Girls Justice League attended the March for Our Lives, a student led protest calling for stricter gun laws, on March 24, 2018. The protest was sparked after a gunman entered Marjory Stoneman Douglas, taking the lives of 17 people. The survivors of this horrendous act have gained nationwide media attention after calling for political action from elected officials. The issue of gun control has sparked a huge debate across multiple platforms. The face of movement, predominantly white upper-middle class students, has greatly influenced the media attention they have received. Communities of color, particularly African American and low-income neighborhoods, have been fighting for more intersectional, realistic, and comprehensive restrictions for decades. Gun violence facing communities of color has not gained nearly the same recognition as those of Parkland, Florida; this is not a color blind issue.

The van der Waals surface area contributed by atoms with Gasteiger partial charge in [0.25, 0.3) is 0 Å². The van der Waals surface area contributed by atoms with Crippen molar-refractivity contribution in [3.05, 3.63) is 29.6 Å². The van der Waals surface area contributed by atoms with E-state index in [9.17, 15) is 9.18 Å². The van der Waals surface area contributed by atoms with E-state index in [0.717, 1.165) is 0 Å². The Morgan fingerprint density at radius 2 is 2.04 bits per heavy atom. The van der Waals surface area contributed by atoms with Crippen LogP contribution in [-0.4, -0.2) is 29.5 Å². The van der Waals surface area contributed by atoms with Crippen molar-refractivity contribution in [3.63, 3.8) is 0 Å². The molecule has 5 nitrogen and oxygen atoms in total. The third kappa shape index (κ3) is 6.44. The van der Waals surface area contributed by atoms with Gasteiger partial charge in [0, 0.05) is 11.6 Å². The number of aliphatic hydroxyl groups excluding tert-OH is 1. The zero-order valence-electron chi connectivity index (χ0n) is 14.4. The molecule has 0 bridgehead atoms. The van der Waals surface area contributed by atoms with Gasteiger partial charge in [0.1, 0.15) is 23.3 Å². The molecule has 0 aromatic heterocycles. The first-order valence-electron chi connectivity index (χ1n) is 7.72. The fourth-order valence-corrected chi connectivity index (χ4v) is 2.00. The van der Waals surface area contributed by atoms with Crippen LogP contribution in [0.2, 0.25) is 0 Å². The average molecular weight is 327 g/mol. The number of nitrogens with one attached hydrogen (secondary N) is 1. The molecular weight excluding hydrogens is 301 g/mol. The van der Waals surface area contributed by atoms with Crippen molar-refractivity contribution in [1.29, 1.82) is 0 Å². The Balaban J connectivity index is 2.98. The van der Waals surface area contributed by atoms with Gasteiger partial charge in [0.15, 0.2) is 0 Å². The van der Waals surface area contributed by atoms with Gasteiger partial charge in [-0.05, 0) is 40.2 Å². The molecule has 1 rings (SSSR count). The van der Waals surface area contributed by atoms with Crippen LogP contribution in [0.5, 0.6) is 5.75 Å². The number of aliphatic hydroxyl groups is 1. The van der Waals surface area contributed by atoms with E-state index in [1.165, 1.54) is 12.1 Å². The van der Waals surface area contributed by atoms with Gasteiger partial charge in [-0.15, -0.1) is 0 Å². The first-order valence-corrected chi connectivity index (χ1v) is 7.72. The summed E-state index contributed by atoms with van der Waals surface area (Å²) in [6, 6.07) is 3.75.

The members of Girls Justice League, who are predominantly African American women, did not feel as though the march was for them. They described it as “moment, not a movement.” In a city where Black folks make up more than 40% of the population, the audience of March 24th’s march was far from representative. While the student speakers consisted of a mixed audience, only a select few included the demands of not only white students, but black, brown, and latinx folks but even then, it wasn’t enough. As Jamila Mitchell, from Black Youth Project said, “If Black voices in a “movement” are auxiliary to everything, then it is not a “movement.”